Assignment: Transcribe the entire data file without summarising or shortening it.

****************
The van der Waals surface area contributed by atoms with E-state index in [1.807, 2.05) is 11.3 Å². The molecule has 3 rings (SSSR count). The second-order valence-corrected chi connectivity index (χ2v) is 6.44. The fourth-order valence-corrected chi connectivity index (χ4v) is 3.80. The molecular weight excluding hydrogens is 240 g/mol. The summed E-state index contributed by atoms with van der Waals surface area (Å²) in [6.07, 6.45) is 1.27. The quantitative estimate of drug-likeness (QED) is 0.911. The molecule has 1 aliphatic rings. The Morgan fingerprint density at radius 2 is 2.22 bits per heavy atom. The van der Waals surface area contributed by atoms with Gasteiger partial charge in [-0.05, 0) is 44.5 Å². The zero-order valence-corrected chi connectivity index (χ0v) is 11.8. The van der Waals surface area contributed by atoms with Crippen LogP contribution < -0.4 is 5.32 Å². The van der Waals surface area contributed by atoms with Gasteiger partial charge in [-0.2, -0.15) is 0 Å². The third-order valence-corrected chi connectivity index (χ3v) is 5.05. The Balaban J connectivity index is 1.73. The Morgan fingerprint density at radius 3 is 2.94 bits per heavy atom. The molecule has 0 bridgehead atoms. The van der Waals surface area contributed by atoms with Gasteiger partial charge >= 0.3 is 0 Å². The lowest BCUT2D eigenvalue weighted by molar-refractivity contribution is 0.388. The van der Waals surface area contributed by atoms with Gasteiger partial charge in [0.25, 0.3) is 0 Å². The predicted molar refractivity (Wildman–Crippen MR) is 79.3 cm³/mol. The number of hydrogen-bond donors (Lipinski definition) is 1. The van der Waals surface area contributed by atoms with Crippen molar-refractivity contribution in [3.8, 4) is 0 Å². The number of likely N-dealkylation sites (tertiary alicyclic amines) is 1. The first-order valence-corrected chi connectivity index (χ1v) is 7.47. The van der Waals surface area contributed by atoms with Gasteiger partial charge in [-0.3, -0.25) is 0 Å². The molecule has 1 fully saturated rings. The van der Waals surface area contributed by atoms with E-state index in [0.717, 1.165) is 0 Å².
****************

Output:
The van der Waals surface area contributed by atoms with E-state index in [1.807, 2.05) is 11.3 Å². The molecule has 3 rings (SSSR count). The second-order valence-corrected chi connectivity index (χ2v) is 6.44. The fourth-order valence-corrected chi connectivity index (χ4v) is 3.80. The molecular weight excluding hydrogens is 240 g/mol. The summed E-state index contributed by atoms with van der Waals surface area (Å²) in [6.07, 6.45) is 1.27. The quantitative estimate of drug-likeness (QED) is 0.911. The molecule has 1 aliphatic rings. The Morgan fingerprint density at radius 2 is 2.22 bits per heavy atom. The van der Waals surface area contributed by atoms with Gasteiger partial charge in [-0.05, 0) is 44.5 Å². The zero-order valence-corrected chi connectivity index (χ0v) is 11.8. The van der Waals surface area contributed by atoms with Crippen LogP contribution < -0.4 is 5.32 Å². The van der Waals surface area contributed by atoms with Gasteiger partial charge in [-0.2, -0.15) is 0 Å². The third-order valence-corrected chi connectivity index (χ3v) is 5.05. The Balaban J connectivity index is 1.73. The Morgan fingerprint density at radius 3 is 2.94 bits per heavy atom. The molecule has 0 bridgehead atoms. The van der Waals surface area contributed by atoms with Gasteiger partial charge >= 0.3 is 0 Å². The lowest BCUT2D eigenvalue weighted by molar-refractivity contribution is 0.388. The van der Waals surface area contributed by atoms with Gasteiger partial charge in [0.25, 0.3) is 0 Å². The predicted molar refractivity (Wildman–Crippen MR) is 79.3 cm³/mol. The number of hydrogen-bond donors (Lipinski definition) is 1. The van der Waals surface area contributed by atoms with Crippen molar-refractivity contribution in [3.8, 4) is 0 Å². The number of likely N-dealkylation sites (tertiary alicyclic amines) is 1. The first-order valence-corrected chi connectivity index (χ1v) is 7.47. The van der Waals surface area contributed by atoms with Gasteiger partial charge in [-0.3, -0.25) is 0 Å². The molecule has 1 fully saturated rings. The van der Waals surface area contributed by atoms with E-state index in [0.717, 1.165) is 0 Å².